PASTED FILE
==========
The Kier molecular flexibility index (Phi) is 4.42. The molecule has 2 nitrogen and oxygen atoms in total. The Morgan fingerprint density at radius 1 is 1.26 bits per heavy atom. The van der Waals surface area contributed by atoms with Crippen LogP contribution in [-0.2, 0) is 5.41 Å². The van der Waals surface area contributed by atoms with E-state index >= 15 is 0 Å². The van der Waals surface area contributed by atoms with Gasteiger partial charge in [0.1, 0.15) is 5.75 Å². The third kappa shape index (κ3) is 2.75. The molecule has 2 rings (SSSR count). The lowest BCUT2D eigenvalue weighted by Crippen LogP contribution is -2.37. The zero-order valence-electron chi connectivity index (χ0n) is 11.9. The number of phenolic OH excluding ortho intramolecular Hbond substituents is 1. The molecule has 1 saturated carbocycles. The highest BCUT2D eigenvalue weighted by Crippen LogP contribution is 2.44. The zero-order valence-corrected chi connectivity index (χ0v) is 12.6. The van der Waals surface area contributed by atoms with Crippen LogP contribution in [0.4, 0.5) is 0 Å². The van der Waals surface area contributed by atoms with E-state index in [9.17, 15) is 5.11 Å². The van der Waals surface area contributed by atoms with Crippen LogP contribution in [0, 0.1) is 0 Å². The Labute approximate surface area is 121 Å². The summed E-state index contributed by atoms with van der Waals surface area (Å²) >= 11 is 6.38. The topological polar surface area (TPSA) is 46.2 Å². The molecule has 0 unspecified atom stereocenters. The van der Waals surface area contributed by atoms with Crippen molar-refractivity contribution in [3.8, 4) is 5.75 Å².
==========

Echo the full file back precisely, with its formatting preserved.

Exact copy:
The Kier molecular flexibility index (Phi) is 4.42. The molecule has 2 nitrogen and oxygen atoms in total. The Morgan fingerprint density at radius 1 is 1.26 bits per heavy atom. The van der Waals surface area contributed by atoms with Crippen LogP contribution in [-0.2, 0) is 5.41 Å². The van der Waals surface area contributed by atoms with E-state index >= 15 is 0 Å². The van der Waals surface area contributed by atoms with Gasteiger partial charge in [0.1, 0.15) is 5.75 Å². The third kappa shape index (κ3) is 2.75. The molecule has 2 rings (SSSR count). The lowest BCUT2D eigenvalue weighted by Crippen LogP contribution is -2.37. The zero-order valence-electron chi connectivity index (χ0n) is 11.9. The number of phenolic OH excluding ortho intramolecular Hbond substituents is 1. The molecule has 1 saturated carbocycles. The highest BCUT2D eigenvalue weighted by Crippen LogP contribution is 2.44. The zero-order valence-corrected chi connectivity index (χ0v) is 12.6. The van der Waals surface area contributed by atoms with Crippen LogP contribution in [0.4, 0.5) is 0 Å². The van der Waals surface area contributed by atoms with E-state index in [9.17, 15) is 5.11 Å². The van der Waals surface area contributed by atoms with Crippen LogP contribution in [0, 0.1) is 0 Å². The Labute approximate surface area is 121 Å². The summed E-state index contributed by atoms with van der Waals surface area (Å²) >= 11 is 6.38. The topological polar surface area (TPSA) is 46.2 Å². The molecule has 0 unspecified atom stereocenters. The van der Waals surface area contributed by atoms with Crippen molar-refractivity contribution in [3.8, 4) is 5.75 Å².